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Boundary changes

PUBLISHED: 13:25 14 July 2008 | UPDATED: 20:52 05 July 2010

ANOTHER old debate has reared its head again this week with the latest announced proposals for the change of local government concerning Lowestoft.

After 20 years of residence in this characteristic town I have always thought that we have been stuck out on a limb from Suffolk County Council's Ipswich-centred jurisdiction and care.

ANOTHER old debate has reared its head again this week with the latest announced proposals for the change of local government concerning Lowestoft.

After 20 years of residence in this characteristic town I have always thought that we have been stuck out on a limb from Suffolk County Council's Ipswich-centred jurisdiction and care.

My own personal confrontational experience with the county council over the funding retraction, closure and sale of the Seagull Theatre reinforces this view and I believe that there is a need for a change of attitude from our controlling bodies.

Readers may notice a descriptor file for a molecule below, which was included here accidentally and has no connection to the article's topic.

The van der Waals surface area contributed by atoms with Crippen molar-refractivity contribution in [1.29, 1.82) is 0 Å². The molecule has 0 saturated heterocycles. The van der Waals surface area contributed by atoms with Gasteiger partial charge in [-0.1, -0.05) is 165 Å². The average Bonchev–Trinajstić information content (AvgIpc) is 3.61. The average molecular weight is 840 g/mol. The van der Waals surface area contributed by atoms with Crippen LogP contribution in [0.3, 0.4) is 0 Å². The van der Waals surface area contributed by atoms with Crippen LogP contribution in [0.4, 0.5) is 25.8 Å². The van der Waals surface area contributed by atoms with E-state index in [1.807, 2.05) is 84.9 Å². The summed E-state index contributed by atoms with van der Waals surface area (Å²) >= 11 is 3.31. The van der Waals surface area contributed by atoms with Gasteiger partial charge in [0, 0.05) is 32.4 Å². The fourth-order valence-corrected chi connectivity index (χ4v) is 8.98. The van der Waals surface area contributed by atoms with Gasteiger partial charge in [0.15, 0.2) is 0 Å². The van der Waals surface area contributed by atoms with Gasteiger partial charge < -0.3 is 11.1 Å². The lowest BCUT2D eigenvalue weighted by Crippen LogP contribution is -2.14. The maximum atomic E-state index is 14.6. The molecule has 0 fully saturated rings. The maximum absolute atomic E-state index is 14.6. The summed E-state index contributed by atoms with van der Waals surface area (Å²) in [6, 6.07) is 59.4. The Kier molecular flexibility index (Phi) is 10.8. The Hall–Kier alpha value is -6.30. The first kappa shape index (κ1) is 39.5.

Journal editor Russell Cook suggested on regional TV that if the new regime would support and resolve serious local issues, such as the third crossing, then that may be something to consider. This is a view that many people will echo.

But there is one major hurdle we need to get over before the wider picture can be seen. The association of Lowestoft and Great Yarmouth, the new Yartoft, does not appear to be popular in either towns.

Surprisingly this rivalry goes back to the 12th century, when the two harbours were equally viable.

During the early middle ages Norwich was the government and provided financial support for both towns but they eventually developed Lowestoft harbour first. If the new proposals have a chance to work then the people of Waveney and Yarmouth have to forget the past and look to what is best for the future. Each place can retain its individuality.

Surely this is the most important issue of Lowestoft's survival at the moment and it should be openly put out to the local population for a democratic debate with all the facts available.

Change could be for the better and does history and geographical boundaries have to stand in the way?

It will take some huge promises, along with long term commitment to sway the view, but going on the past I feel that this will be an issue than bubbles over for many years. History often repeats itself.

GARY HILTON

Via email


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